The Velvet Underground, the band with which Lou Reed and John Cale achieved artistic and cultural stardom under the management of Andy Warhol, surely have more listeners now than they did when they were active in the 1960s and 70s. But few self-described Velvet Underground enthusiasts ever had the chance to see the group perform. Not in person, anyway: last month we featured color footage from their 1969 Vietnam War protest concert, and we’ve previously offered opportunities to glimpse them playing a 1966 Warhol-filmed show that got broken up by the cops, composing “Sunday Morning,” the opening track from that same year’s album The Velvet Underground & Nico, and reuniting in 1972 to do an acoustic set on French television.
But what would it feel like to actually be at a Velvet Underground concert? The 1967 film above provides a view of the band performing, but even more so of their fans taking it in — not that they had many in those days. But what fans they had turned up over and over again to their shows at a club called The Boston Tea Party, which had opened the same year.
Shot by Warhol, one description says, it makes use of “sudden in-and-out zooms, sweeping panning shots, in-camera edits that create single frame images and bursts of light like paparazzi flash bulbs going off” that “mirror the kinesthetic experience of the Exploding Plastic Inevitable” — Warhol’s series of multimedia events put on in the mid-60s — “with its strobe lights, whip dancers, colorful slide shows, multi-screen projections, liberal use of amphetamines, and overpowering sound.”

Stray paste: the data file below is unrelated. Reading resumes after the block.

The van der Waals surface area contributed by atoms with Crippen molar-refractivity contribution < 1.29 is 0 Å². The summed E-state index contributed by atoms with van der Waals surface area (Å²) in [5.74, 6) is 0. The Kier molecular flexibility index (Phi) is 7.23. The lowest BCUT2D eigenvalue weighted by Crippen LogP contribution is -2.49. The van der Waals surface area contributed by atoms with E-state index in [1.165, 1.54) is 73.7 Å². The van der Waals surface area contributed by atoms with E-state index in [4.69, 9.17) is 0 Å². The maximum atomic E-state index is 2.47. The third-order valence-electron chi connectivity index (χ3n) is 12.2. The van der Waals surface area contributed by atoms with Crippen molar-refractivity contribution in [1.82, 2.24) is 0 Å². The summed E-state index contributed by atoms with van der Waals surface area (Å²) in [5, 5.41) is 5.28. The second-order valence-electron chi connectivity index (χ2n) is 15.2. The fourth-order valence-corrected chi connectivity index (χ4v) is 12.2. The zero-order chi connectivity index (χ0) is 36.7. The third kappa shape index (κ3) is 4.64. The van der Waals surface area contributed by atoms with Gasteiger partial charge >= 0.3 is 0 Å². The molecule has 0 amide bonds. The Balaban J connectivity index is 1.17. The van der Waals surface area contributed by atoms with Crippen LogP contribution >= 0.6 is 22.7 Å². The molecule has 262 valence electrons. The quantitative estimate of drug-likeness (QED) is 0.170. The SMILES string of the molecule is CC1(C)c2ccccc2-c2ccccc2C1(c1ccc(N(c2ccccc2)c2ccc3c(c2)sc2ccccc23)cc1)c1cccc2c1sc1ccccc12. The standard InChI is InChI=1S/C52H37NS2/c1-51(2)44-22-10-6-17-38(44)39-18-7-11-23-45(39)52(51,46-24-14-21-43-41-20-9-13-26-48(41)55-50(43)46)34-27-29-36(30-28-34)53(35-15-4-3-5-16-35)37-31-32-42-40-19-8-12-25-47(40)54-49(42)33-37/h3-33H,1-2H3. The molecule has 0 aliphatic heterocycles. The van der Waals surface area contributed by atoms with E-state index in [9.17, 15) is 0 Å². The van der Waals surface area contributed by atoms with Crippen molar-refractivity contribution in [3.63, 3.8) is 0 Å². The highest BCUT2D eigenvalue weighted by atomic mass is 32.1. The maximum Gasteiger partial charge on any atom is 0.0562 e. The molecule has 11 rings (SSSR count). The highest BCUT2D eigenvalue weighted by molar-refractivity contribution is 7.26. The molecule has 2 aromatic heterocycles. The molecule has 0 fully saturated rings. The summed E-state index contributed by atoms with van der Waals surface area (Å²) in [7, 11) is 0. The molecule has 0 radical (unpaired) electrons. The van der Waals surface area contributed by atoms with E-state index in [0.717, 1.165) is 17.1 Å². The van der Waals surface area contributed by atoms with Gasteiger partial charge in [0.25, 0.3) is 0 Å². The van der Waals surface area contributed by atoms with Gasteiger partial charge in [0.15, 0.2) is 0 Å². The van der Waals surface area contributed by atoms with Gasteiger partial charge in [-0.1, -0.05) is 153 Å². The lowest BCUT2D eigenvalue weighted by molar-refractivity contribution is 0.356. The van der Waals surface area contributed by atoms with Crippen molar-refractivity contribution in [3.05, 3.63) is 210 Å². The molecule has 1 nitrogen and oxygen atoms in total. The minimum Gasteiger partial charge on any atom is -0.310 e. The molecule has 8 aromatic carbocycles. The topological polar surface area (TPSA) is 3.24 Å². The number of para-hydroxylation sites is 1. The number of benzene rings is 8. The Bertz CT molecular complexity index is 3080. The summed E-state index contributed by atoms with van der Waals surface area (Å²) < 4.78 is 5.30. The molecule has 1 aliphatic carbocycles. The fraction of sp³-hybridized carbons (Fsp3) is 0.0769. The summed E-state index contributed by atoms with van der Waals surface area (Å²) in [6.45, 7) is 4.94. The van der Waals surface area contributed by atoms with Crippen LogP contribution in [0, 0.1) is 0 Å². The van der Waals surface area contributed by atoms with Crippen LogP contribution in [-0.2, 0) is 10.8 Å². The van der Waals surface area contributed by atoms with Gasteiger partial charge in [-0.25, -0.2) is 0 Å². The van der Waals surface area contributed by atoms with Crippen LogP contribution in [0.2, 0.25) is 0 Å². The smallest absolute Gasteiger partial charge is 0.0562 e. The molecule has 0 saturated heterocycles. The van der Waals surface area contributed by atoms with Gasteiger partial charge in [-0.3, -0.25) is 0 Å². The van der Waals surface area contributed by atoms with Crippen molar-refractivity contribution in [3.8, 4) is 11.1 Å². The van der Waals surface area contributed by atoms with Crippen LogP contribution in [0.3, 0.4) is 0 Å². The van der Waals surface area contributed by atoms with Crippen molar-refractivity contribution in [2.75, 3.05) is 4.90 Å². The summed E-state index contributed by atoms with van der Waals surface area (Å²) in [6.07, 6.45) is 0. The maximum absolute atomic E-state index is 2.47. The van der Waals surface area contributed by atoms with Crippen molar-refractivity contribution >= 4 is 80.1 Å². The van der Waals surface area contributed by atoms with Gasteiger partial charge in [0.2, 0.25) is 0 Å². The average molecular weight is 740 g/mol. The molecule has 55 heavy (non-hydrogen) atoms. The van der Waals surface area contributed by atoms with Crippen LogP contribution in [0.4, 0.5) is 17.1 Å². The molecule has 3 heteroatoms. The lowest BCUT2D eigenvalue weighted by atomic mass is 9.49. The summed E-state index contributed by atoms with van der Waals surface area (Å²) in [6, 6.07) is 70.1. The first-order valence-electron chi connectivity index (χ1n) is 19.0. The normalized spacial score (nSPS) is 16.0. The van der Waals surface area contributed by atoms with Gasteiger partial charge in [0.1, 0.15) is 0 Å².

As “one of only two known films with synchronous sound of the band performing live,” as well as the only one in color, this half-hour of the Velvet Underground experience captured on 16-millimeter (which you can also find on the Internet Archive) constitutes an important and vivid piece of the band’s recorded history. Today, any listener who has ever taken an interest in the Velvet Underground will have heard the clear-eyed drug song “Heroin” on The Velvet Underground & Nico and the epic of debauchery “Sister Ray” on White Light/White Heat many times. But these Harvard kids and others from more than half a century ago were getting down to them — if that is indeed the term for the behavior Warhol has captured here — well before most of today’s Velvets-inspired rockers were even born.
Based in Seoul, Colin Marshall writes and broadcasts on cities, language, and culture. His projects include the book The Stateless City: a Walk through 21st-Century Los Angeles and the video series The City in Cinema. Follow him on Twitter at @colinmarshall, on Facebook, or on Instagram.